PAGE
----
Another great part about the warm up is it helps athletes practice the movements that they will be using later. You should use the warm up to practice those movements with good form. This allows the lighter and easier form of the movements to transfer into the later parts of the workout. Sometimes I see athletes attempting movements such as air squats with the chest folded forward, overhead squats with the PVC pipe in front of the body, kipping without activating the shoulders and lats, etc. If these movements are practiced this way in the warm up, the poor movement can transfer into the workout where the athlete will either perform the movement with poor form or they will try to adjust in the middle of the workout where load and intensity may be higher, again resulting in poor mechanics or possible injury.
Often I see people running late to classes and join mid-warm up, or after it is done, due to work or other obligations. This can be fine depending on how late you are to the class. NO MATTER WHAT, BEFORE YOUR WORKOUT, WARM UP. Even if it means missing part of the workout, so be it. Warming up is much more important than moving straight to a movement that your body is not prepared to handle. This is an easy way to injure yourself. Even if the warm up is a 500 meter row or something short, get the heart rate up and practice a few movements.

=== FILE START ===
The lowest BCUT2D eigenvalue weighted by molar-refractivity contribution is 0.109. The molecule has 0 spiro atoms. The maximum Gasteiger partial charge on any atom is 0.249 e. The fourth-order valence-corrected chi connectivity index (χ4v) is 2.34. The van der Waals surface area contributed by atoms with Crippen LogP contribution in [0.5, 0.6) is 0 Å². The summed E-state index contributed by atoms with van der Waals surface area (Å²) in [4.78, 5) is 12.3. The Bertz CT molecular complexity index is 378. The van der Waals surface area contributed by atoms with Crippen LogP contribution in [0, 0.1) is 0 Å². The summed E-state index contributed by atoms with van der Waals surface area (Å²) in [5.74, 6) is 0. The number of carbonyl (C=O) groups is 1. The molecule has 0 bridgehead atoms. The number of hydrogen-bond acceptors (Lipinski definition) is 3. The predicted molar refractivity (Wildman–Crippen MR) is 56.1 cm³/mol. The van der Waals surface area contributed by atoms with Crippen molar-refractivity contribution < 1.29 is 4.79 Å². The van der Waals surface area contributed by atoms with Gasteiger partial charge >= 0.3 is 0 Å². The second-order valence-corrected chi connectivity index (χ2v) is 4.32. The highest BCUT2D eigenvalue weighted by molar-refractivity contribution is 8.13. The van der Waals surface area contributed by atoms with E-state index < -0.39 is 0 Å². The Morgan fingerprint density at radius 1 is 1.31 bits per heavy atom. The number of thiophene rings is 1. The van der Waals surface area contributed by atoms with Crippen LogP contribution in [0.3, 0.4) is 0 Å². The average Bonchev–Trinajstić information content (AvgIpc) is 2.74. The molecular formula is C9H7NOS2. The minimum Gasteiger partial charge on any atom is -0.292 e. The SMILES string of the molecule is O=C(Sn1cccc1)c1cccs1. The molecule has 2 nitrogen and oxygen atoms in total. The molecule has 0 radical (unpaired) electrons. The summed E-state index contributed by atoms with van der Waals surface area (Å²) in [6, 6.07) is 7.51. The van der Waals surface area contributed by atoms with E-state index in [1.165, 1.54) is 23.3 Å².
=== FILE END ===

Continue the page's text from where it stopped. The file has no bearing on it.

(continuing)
So, now that we know what goes into a good warm up, we can talk about the importance of cool downs. Cooling down after a workout provides many benefits to make you feel better after the workout and even the next day. You can also improve your skills as a CrossFit athlete during a cool down. Specifically, cooling down properly helps flush out metabolic waste, reduce the effects of muscle soreness, and can improve flexibility.